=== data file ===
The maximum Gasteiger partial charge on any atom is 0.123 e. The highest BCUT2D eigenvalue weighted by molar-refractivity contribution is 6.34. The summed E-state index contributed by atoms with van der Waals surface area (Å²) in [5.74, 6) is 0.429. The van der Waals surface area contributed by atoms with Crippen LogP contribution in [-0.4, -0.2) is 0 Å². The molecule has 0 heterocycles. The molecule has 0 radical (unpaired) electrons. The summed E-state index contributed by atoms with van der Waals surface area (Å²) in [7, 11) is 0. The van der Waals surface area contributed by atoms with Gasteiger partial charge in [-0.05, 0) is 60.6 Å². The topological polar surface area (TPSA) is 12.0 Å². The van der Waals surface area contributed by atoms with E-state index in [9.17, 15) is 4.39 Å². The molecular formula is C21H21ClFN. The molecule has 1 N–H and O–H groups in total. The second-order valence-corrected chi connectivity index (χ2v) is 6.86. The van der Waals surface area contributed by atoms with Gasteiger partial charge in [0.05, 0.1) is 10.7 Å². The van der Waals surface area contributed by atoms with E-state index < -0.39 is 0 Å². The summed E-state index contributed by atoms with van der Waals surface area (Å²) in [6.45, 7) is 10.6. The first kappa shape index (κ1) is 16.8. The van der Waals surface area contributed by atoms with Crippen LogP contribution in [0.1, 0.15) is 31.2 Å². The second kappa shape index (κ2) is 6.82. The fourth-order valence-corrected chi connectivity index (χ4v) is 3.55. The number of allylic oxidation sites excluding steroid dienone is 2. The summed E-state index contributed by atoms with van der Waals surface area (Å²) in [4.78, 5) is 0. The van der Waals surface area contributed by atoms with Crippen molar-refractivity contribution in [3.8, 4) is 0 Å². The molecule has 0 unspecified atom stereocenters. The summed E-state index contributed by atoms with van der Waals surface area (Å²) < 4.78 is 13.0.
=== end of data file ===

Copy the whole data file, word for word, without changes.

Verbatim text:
The maximum Gasteiger partial charge on any atom is 0.123 e. The highest BCUT2D eigenvalue weighted by molar-refractivity contribution is 6.34. The summed E-state index contributed by atoms with van der Waals surface area (Å²) in [5.74, 6) is 0.429. The van der Waals surface area contributed by atoms with Crippen LogP contribution in [-0.4, -0.2) is 0 Å². The molecule has 0 heterocycles. The molecule has 0 radical (unpaired) electrons. The summed E-state index contributed by atoms with van der Waals surface area (Å²) in [7, 11) is 0. The van der Waals surface area contributed by atoms with Gasteiger partial charge in [-0.05, 0) is 60.6 Å². The topological polar surface area (TPSA) is 12.0 Å². The van der Waals surface area contributed by atoms with E-state index in [9.17, 15) is 4.39 Å². The molecular formula is C21H21ClFN. The molecule has 1 N–H and O–H groups in total. The second-order valence-corrected chi connectivity index (χ2v) is 6.86. The van der Waals surface area contributed by atoms with Gasteiger partial charge in [0.05, 0.1) is 10.7 Å². The van der Waals surface area contributed by atoms with E-state index < -0.39 is 0 Å². The summed E-state index contributed by atoms with van der Waals surface area (Å²) in [6.45, 7) is 10.6. The first kappa shape index (κ1) is 16.8. The van der Waals surface area contributed by atoms with Crippen LogP contribution in [0.1, 0.15) is 31.2 Å². The second kappa shape index (κ2) is 6.82. The fourth-order valence-corrected chi connectivity index (χ4v) is 3.55. The number of allylic oxidation sites excluding steroid dienone is 2. The summed E-state index contributed by atoms with van der Waals surface area (Å²) in [4.78, 5) is 0. The van der Waals surface area contributed by atoms with Crippen molar-refractivity contribution in [3.8, 4) is 0 Å². The molecule has 0 unspecified atom stereocenters. The summed E-state index contributed by atoms with van der Waals surface area (Å²) < 4.78 is 13.0.